Term life vs. whole life cover: which one is for you?

Life insurance comes in a lot of forms so that the choice on what kind of insurance to buy may be a bit confusing. Two of the more common types of life insurance include term life insurance and whole life insurance. The first covers you for a specified period of time while the second provides a longer cover, usually for the whole of one’s life.

How It Works

Term life insurance is coverage for a specified number of years (usually 1 year, 5 years, 10 years or 20 years). After the term has ended, you can:

Meanwhile, whole life (as the name suggests) is life insurance coverage for your whole life. You are guaranteed coverage for your lifetime. Whole life insurance also has a cash value component. Over time, the cash value on your policy grows. This cash value provides you with the ability to:

We will not try to tell you which product is good for you – it really depends on your individual situation and financial capability.

Here is a graphic illustration of term and whole life premiums and death benefits/cash values.

As you will notice, the term life cover is a level term policy. You can also opt for an increasing or decreasing term life coverage.

We’ve put the various features of the two products side by side in a table for easier reference and comparison:

  Term Life Insurance Whole Life Insurance

Temporary life insurance cover.

This addresses:

  • The need to secure a mortgage or high-ticket loan
  • Provide temporary life insurance cover while you cannot afford whole life cover

Life insurance for the whole of one’s life

This addresses:

  • Estate planning needs (where the proceeds of the insurance can pay for inheritance or estate taxes)
  • Provide income replacement in the event of a breadwinner’s death
  • To ensure that a parent or child who needs constant care has enough funds to survive even in the event of the parent/guardian/caregiver’s death
Length of Coverage

Depending on how the policy is set up, this provides coverage for as long as you are paying your premiums. There are also term life insurance products that have a fixed term (i.e. 20 years, 30 years, etc.)

Please note, though, that there are some term life insurance policies that allow you to convert a portion of the sum insured into a whole life insurance policy.

This covers you for your entire life (hence, the name – “whole life”).


Premiums are cheaper while the insured is young. However, the premiums increase as you get older.

Premiums usually do not change throughout the life of the policy.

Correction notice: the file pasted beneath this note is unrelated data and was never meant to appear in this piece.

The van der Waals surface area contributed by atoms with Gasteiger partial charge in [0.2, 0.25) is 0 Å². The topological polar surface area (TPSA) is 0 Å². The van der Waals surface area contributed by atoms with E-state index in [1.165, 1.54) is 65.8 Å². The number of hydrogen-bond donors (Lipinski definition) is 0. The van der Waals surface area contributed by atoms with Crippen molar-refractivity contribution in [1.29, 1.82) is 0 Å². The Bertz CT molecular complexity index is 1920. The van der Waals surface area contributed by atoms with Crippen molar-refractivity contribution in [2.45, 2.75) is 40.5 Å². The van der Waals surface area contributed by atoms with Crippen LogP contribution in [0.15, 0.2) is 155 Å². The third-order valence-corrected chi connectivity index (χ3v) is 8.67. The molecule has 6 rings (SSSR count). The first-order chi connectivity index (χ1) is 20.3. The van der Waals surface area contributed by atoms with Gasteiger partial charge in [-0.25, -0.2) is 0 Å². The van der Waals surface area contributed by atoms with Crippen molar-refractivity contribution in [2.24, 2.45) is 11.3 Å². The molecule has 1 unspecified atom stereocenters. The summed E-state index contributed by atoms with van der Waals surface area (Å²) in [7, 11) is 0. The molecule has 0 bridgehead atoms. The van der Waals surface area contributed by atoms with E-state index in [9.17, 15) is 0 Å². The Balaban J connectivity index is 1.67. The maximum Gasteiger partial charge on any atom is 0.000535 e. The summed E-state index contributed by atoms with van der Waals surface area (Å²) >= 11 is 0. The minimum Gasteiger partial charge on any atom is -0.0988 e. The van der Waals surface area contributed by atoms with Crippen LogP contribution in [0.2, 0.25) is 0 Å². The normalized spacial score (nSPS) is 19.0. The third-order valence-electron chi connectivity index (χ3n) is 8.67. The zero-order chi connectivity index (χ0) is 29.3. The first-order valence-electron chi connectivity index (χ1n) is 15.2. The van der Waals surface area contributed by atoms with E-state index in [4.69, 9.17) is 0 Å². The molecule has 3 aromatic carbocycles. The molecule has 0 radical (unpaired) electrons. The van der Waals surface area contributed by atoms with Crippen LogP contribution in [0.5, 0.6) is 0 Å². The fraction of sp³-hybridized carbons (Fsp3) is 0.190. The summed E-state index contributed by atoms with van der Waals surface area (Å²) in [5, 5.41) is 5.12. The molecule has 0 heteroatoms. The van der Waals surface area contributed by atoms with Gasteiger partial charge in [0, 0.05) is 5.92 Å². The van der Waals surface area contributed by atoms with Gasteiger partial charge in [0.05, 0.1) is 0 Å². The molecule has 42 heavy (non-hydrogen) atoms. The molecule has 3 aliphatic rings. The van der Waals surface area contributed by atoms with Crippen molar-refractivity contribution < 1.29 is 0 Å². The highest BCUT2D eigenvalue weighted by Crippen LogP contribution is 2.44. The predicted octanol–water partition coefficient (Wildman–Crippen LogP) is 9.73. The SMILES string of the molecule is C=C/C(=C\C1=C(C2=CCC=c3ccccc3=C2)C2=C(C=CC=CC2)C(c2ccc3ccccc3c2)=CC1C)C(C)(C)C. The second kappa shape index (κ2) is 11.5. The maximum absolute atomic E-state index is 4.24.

At the beginning, the premiums will be more expensive than term life and since there will be no increases based on the same type and amount of coverage, the premiums are cheaper than term life insurance as one gets older and less healthier.

Insurance Payout

Payout will be the amount of insurance coverage.

This will only pay the sum insured if you die while the policy is effective. If you die after the policy is terminated, no payments are forthcoming. There will also be no refunds on your premiums if you outlive the coverage period.

Payout = Sum insured plus cash value at the time of death less any unpaid cash value loans.

Payout is provided upon the insured’s death for as long as the policy is in force

  • The cheaper option at the onset.
  • You can use the extra money you “save” by getting term life instead of whole life and invest it for higher returns than what is provided by a whole life policy.
  • You can buy term and invest the “premium savings” yourself, presumably for a higher rate of return as compared to that offered by a whole life policy.
  • Premium savings, especially if you opt for a decreasing policy
  • Cash value accumulates over time.
  • The cash value can be used to fund the premiums when it is large enough.
  • Can function as “forced savings”, since you don’t have easy access to the cash value. This can be later used to fund one’s retirement.
  • Earnings on cash value are tax-deferred.
  • One may not have the discipline to invest the “premium savings”.
  • If you don’t make a claim while the term insurance is in force, you start all over again, but with a higher premium rate.
  • There is a risk that you become uninsurable (i.e. an accident renders you totally disabled or you get diagnosed with a critical illness).
  • The rate of return offered by the cash value is lower as compared to other investment vehicles.
  • Premiums are more expensive at the onset.
  • Cash value needs time to accumulate so you can’t expect a significant amount 5 to 10 years into the policy.

You can actually combine both types of policy to come up with an insurance coverage portfolio that matches your specific needs. For instance, you can get a whole life policy and then supplement it with a term policy where the term life cover is geared towards covering your mortgage, etc.

Whole life insurance is just one type of cash value policy. Know more about how term life compares with cash value life insurance and its other variants by reading our articles:

Updated on: 03.06.2013

To secure your family's future, fill in the form on the right and get your term life insurance quote now.

Types of insurance:
Term life insurance 101:
Life insurers:
*Scottish Provident 2012 life cover claims paid report.